Fascinating May 28, 2013

I did not know this, but it is gratifying to see that before it became sexy to lie and tempt people to mortal sin, old school prolifers Robbie George and Bernard Nathanson articulated what used to be known as “the normal position of Christians”:

George: “When you were promoting abortion, you were willing to lie in what you regarded as a good cause. Now that you have been converted to the cause of life, would you be willing to lie to save babies? How do those who hear your speeches and read your books and articles know that you are not lying now?”

Dr. Nathanson: “No, I wouldn’t lie, even to save babies. … You said that I was converted to the cause of life; and that’s true. But you must remember that I was converted to the cause of life only because I was converted to the cause of truth. That’s why I wouldn’t lie, even in a good cause.”

Nathanson’s approach to truth, which used to be called “a mark of a heart converted to Jesus Christ”, is now routinely described by many in the prolife community as “moral idiocy”, “Phariseeism”, “kumbaya Catholicism”, “cowardice”, “brain-dead idealism”, and “stupidity”. The conservative Catholic anti-charism of discernment has it all figured out.

Augustine, Aquinas, George, Nathanson, and the Catechism?: Old and Busted. Lies and temptation to mortal sin?: New Hotness.


Welcome, prolifers, to the “What could it possibly hurt?” phase of the history of the prolife movement. Sooner than you would ever believe, you will be moving on to the “How were we supposed to know?” phase. When you get there, remember that you were warned multiple times and have absolutely nobody but yourself to blame. Then, man up, take responsibility for your sin, and ask for forgiveness for the ruin you helped inflict on the prolife cause in your panic and faithlessness. God will give it, of course. But just between you and me, he’d rather not have to have sins to forgive, since they hurt him and us so bad. So you might consider Plan A while there is still time, just stick with the actual teaching of the Church and not run off after stupid trendy moral shortcuts. It’s been tried a gazillion times before with a 100% failure rate.

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  • Kevin O’Brien

    But, Mark, undercover-cop-Nazis-at-the-door-does-this-dress-make-me-look-fat-Jesus-lied-so-did-Solomon: I’d like to see you address THAT.

    • Joseph


    • Stu

      Well. Let me give this a try.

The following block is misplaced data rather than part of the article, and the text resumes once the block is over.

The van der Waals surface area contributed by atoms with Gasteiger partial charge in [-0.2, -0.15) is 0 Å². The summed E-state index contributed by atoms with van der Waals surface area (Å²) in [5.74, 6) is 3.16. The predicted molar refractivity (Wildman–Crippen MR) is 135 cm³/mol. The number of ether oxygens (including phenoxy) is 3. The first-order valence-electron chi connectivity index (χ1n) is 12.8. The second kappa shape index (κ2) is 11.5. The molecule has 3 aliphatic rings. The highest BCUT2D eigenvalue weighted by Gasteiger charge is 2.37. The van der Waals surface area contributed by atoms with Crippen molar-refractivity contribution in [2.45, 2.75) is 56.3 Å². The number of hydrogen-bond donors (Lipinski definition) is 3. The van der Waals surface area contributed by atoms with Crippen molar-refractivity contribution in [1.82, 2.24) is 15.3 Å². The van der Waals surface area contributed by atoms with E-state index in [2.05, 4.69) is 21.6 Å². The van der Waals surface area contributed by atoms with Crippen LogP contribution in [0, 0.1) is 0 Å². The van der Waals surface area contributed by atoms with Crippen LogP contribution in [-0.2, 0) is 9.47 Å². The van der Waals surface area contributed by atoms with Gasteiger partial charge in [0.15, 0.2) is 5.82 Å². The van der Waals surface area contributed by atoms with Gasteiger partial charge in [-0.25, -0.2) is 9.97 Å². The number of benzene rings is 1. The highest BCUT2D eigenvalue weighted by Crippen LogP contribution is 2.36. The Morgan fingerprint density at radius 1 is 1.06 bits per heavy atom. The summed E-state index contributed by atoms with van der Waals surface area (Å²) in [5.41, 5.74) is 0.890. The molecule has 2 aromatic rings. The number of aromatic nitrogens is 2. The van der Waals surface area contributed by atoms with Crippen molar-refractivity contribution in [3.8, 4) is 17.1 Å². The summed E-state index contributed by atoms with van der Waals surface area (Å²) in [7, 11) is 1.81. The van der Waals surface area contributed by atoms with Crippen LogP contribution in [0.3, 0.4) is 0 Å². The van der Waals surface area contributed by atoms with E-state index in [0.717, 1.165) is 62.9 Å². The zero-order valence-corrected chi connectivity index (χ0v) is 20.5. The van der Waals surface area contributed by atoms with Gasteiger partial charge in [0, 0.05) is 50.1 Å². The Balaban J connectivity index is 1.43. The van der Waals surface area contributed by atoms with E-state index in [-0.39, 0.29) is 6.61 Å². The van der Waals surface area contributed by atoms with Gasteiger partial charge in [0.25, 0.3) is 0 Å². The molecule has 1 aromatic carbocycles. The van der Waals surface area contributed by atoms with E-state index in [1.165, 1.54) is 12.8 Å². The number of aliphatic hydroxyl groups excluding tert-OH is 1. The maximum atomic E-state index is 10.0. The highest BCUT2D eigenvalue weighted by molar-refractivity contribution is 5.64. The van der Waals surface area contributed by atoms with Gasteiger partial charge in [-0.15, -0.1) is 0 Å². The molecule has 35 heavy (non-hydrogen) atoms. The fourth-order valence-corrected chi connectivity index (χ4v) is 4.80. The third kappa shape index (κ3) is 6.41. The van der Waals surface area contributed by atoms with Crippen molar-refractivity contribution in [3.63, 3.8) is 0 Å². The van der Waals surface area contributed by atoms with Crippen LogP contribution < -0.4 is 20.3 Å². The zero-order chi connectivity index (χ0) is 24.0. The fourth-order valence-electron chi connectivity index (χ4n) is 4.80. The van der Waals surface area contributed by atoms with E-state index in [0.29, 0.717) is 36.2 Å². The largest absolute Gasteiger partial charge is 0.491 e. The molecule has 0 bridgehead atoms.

I do not believe your snark is helpful. Nor do I think your characterization of some objections that have been raised to be accurate.

      As a convert, one of the more challenging aspects to me was our relationship with Christ’s mother. As many protestants, I characterized the Catholic treatment of her as “worship.” Fortunately, instead of ridiculing or trivializing my concern there was a friend who in charity took the time to understand my difficulty and have and explanation for the concern I raised. In the interest of truth, I would think we should be able to do the same here.

      Regardless of how others might act, I think it would be wise to have sensible answers to all such objections being raised. I would also submit that we appreciate the distinction that some are trying to make between “lying” and simply telling an “untruth.” Now this may be a false distinction. But if it is, then we should have a good answer for it which in some cases has been absent.

      For instance, those who would claim that Jesus used and “untruth”
      in speaking to the Canaanite women. Now is this a lie? Well, you and I would agree that it cannot be given it is Christ. But yet it does APPEAR as an untruth so some would then conclude that not all untruths are lies. So what is the answer to that? Could it be we might
      not understand the Scripture passage completely or the real implication in what Christ was saying? Absolutely. Or could it be that taking into the account the definition of a lie by the Church which is “to speak or act against the truth in order to lead someone into error,“ that because the intent is not to “lead people into error” that an “untruth” is acceptable if that intent is absent?

      Or consider the case of Solomon. Was he bluffing the prostitutes in ordering the baby to be cut in half or was he serious? If he was bluffing, is that a lie and what does that say about him being given great wisdom? If he wasn’t bluffing, what does that say about him being given great wisdom? We should have answer for these questions.

      Now I will admit that I don’t have an answer for either. Further, I find the assertions that equivocation or other such acts as being acceptable mode of behavior that most agree on to also be a bit in need of bolstering.

      But here is what I do know. Like with the style of my friend who
      explained our love for Mary to me in a charitable manner, we do need answers to all of these question and we need to provide it in a charitable manner. Absent such, I don’t see much headway being

      • Kevin O’Brien

        Stu, do your homework. We have answered these questions numerous times. Instead of accusing me of snark, read what I’ve written on this – for I’ve addressed all of your concerns and then some: http://www.thwordinc.blogspot.com/search/label/LYING

        • Stu


          A few things.

          First, forgive me if I don’t frequent you blog. I don’t read every Catholic blogger. Time is what it is and choices are made in terms of return of investment. It is what it is.